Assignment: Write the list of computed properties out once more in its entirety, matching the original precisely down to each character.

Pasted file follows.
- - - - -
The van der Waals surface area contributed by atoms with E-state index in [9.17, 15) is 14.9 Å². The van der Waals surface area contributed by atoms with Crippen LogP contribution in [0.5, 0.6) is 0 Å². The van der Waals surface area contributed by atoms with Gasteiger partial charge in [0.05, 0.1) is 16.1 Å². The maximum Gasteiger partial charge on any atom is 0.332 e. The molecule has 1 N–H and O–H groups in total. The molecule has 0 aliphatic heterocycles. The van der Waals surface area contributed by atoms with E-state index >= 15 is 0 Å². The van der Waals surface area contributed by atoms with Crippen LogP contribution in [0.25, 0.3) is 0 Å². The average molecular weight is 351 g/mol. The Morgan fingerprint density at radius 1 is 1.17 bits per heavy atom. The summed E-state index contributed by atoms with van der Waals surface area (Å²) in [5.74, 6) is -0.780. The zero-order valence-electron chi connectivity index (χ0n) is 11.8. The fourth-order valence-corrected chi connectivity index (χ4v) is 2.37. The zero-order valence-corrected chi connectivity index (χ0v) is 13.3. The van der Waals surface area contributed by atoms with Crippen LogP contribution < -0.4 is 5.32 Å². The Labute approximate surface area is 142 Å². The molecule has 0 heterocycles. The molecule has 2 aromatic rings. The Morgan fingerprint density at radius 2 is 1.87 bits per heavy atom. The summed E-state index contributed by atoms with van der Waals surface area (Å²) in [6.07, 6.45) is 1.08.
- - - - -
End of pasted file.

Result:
The van der Waals surface area contributed by atoms with E-state index in [9.17, 15) is 14.9 Å². The van der Waals surface area contributed by atoms with Crippen LogP contribution in [0.5, 0.6) is 0 Å². The van der Waals surface area contributed by atoms with Gasteiger partial charge in [0.05, 0.1) is 16.1 Å². The maximum Gasteiger partial charge on any atom is 0.332 e. The molecule has 1 N–H and O–H groups in total. The molecule has 0 aliphatic heterocycles. The van der Waals surface area contributed by atoms with E-state index >= 15 is 0 Å². The van der Waals surface area contributed by atoms with Crippen LogP contribution in [0.25, 0.3) is 0 Å². The average molecular weight is 351 g/mol. The Morgan fingerprint density at radius 1 is 1.17 bits per heavy atom. The summed E-state index contributed by atoms with van der Waals surface area (Å²) in [5.74, 6) is -0.780. The zero-order valence-electron chi connectivity index (χ0n) is 11.8. The fourth-order valence-corrected chi connectivity index (χ4v) is 2.37. The zero-order valence-corrected chi connectivity index (χ0v) is 13.3. The van der Waals surface area contributed by atoms with Crippen LogP contribution < -0.4 is 5.32 Å². The Labute approximate surface area is 142 Å². The molecule has 0 heterocycles. The molecule has 2 aromatic rings. The Morgan fingerprint density at radius 2 is 1.87 bits per heavy atom. The summed E-state index contributed by atoms with van der Waals surface area (Å²) in [6.07, 6.45) is 1.08.